[424 Mich. 51] The Court of Appeals, after first observing that "[t]he parties agree that this initial situation is governed by the 'stop and frisk'

Page 455

doctrine enunciated by the United States Supreme Court in Terry v Ohio, 392 U.S. 1, 88 S.Ct. 1868, 20 L.Ed.2d 889 (1968)," applied the Terry "stop and frisk" standard to the facts of this case and concluded:

"Our examination of the record convinces us that the trial court correctly held that insufficient facts and circumstances existed to provide the police officers with a reasonable belief that criminal activity may have been in progress. Like the factual setting in Terrell, supra, defendant's surreptitious gestures may have aroused the officers' general suspicions, but absent specific knowledge on the part of the officers, defendant's actions were insufficient to warrant an investigatory intrusion. The officers' pursuit and stop of the defendant was not justified at its inception and, thus, was an unlawful invasion of defendant's Fourth Amendment rights.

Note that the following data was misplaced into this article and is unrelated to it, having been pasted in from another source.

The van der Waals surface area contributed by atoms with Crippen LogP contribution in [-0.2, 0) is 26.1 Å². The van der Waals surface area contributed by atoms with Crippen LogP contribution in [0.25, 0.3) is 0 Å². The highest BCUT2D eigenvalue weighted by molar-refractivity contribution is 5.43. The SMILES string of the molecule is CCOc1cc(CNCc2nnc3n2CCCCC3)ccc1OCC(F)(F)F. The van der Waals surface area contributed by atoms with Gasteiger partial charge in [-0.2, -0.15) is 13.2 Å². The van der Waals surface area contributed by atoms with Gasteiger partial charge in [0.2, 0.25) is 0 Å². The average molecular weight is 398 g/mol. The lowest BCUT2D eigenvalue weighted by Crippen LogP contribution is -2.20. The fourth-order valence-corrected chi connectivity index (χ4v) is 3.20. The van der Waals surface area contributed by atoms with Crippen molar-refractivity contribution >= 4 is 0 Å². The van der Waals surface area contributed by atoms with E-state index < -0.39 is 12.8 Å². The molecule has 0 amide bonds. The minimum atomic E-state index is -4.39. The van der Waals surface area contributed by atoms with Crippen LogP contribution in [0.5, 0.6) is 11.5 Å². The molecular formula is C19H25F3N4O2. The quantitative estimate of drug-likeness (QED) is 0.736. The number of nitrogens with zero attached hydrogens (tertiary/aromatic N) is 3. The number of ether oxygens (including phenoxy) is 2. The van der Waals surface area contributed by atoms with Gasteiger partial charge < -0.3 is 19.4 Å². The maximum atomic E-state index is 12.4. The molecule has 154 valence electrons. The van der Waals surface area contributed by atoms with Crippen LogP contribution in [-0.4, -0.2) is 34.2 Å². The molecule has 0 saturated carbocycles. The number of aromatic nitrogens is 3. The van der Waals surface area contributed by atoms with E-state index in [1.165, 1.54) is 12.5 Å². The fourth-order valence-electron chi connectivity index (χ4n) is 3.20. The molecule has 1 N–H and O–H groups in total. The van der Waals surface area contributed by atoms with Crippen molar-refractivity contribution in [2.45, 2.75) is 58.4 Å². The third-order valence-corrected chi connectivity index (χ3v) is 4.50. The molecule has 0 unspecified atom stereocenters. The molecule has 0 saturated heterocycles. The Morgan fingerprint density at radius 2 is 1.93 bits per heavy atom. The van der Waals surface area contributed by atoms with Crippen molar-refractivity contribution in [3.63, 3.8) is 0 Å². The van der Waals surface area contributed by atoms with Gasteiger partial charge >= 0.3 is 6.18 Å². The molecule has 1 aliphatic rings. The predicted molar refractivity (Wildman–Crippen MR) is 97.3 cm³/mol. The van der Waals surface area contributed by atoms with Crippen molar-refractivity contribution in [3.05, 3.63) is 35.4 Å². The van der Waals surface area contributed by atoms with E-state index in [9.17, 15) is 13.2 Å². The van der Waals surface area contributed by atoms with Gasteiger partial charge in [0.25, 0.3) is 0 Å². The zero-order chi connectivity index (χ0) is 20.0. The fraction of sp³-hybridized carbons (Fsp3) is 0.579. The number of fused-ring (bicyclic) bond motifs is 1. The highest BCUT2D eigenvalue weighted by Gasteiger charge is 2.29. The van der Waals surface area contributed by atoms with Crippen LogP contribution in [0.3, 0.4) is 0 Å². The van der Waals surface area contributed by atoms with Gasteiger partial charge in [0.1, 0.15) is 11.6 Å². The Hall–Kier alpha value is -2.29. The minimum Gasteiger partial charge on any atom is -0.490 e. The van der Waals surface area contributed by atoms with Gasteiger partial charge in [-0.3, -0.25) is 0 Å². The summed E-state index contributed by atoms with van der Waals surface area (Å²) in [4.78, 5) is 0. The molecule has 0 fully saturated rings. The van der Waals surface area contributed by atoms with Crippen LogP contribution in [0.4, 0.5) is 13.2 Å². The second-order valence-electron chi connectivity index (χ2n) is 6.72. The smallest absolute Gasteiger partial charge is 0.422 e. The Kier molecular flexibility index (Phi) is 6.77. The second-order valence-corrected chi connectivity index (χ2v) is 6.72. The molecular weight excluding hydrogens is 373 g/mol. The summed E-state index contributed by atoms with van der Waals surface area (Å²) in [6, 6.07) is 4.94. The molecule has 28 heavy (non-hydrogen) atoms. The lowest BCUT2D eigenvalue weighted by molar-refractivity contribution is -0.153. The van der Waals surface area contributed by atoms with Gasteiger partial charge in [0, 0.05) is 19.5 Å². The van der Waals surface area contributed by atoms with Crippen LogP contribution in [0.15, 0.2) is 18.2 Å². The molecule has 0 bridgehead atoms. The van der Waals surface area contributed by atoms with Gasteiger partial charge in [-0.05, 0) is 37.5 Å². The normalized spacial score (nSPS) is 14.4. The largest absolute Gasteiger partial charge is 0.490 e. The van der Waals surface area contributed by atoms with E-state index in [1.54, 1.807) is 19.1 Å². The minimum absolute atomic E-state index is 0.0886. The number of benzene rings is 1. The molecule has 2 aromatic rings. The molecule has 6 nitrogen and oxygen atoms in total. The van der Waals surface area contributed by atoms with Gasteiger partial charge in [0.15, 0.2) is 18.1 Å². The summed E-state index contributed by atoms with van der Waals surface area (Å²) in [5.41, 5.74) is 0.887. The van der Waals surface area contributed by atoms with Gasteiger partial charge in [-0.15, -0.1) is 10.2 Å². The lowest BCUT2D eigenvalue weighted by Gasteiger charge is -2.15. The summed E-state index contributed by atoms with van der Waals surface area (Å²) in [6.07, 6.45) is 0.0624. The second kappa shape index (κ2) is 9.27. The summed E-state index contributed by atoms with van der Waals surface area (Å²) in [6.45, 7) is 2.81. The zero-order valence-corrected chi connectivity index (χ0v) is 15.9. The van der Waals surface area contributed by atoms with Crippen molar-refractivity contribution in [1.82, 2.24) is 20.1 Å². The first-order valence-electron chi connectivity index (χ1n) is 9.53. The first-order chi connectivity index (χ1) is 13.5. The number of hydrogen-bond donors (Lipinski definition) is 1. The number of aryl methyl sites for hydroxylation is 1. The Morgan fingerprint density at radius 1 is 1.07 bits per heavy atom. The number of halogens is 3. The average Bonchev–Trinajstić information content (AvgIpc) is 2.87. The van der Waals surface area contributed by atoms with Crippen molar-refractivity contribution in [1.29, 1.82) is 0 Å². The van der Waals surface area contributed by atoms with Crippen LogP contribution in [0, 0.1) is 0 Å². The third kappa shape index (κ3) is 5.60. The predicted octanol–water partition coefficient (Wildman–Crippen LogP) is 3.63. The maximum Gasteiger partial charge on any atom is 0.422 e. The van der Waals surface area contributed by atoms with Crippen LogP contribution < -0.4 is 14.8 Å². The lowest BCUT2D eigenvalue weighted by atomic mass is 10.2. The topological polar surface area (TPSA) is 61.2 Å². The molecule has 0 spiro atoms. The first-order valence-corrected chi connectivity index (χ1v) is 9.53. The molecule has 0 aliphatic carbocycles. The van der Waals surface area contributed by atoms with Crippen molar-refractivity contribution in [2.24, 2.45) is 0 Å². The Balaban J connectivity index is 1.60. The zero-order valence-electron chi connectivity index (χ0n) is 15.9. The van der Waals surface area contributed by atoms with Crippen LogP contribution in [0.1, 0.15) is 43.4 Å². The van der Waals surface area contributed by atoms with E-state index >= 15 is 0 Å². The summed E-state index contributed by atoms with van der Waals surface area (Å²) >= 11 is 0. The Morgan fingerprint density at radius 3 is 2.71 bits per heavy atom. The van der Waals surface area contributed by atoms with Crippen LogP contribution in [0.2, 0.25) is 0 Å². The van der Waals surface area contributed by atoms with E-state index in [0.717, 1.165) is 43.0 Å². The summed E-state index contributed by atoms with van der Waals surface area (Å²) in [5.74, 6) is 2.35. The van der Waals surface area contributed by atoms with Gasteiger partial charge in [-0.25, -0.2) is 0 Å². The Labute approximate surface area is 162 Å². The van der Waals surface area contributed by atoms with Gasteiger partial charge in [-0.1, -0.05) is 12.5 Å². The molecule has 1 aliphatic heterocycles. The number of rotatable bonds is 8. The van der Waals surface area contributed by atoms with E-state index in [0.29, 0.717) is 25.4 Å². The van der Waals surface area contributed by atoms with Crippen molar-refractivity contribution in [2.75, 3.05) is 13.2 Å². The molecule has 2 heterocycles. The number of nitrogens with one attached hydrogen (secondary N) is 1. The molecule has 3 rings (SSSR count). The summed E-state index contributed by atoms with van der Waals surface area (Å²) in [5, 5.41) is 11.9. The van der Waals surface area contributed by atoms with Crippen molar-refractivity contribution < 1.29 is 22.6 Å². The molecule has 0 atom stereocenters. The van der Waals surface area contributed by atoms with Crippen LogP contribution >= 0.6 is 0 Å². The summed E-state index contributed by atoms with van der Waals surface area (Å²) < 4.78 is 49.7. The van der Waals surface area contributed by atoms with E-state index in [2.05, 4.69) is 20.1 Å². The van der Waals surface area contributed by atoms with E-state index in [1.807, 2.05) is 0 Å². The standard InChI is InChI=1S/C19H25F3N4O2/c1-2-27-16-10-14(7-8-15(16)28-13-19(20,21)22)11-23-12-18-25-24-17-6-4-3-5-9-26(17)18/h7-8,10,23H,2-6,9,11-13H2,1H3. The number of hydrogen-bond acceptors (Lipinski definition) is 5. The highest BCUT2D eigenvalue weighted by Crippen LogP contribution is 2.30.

"Of particular import to our holding are the following factors: (1) The officers were not investigating a recently committed crime in the area of Clairmount and Woodward Avenues; (2) defendant was unknown to the officers and was not the subject of an arrest warrant; (3) defendant did not resemble an individual suspected of committing a crime; (4) defendant did not have any contraband or weapons visibly on his person; (5) the officers were not in uniform and were travelling in an unmarked police car; and (6) during their pursuit of defendant, the officers did not identify themselves as policemen."

We granted leave to appeal, 418 Mich. 950 (1984).

III

The Fourth Amendment provides:

[424 Mich. 52] "The right of the people to be secure in their persons, houses, papers, and effects,...